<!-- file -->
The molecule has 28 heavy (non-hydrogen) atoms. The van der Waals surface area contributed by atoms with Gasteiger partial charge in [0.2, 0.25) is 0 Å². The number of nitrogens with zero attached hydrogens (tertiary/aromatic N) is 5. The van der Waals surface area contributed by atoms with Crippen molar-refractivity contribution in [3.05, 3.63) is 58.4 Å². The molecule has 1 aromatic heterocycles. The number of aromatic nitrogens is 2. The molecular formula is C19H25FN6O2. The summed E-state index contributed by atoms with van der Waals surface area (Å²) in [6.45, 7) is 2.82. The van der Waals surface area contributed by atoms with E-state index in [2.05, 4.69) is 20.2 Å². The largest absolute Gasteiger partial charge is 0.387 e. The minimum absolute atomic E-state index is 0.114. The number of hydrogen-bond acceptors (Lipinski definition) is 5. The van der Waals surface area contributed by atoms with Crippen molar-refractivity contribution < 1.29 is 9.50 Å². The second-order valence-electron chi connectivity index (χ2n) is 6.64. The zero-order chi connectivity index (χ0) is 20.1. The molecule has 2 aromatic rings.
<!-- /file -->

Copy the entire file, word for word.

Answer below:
The molecule has 28 heavy (non-hydrogen) atoms. The van der Waals surface area contributed by atoms with Gasteiger partial charge in [0.2, 0.25) is 0 Å². The number of nitrogens with zero attached hydrogens (tertiary/aromatic N) is 5. The van der Waals surface area contributed by atoms with Crippen molar-refractivity contribution in [3.05, 3.63) is 58.4 Å². The molecule has 1 aromatic heterocycles. The number of aromatic nitrogens is 2. The molecular formula is C19H25FN6O2. The summed E-state index contributed by atoms with van der Waals surface area (Å²) in [6.45, 7) is 2.82. The van der Waals surface area contributed by atoms with E-state index in [2.05, 4.69) is 20.2 Å². The largest absolute Gasteiger partial charge is 0.387 e. The minimum absolute atomic E-state index is 0.114. The number of hydrogen-bond acceptors (Lipinski definition) is 5. The van der Waals surface area contributed by atoms with Crippen molar-refractivity contribution < 1.29 is 9.50 Å². The second-order valence-electron chi connectivity index (χ2n) is 6.64. The zero-order chi connectivity index (χ0) is 20.1. The molecule has 2 aromatic rings.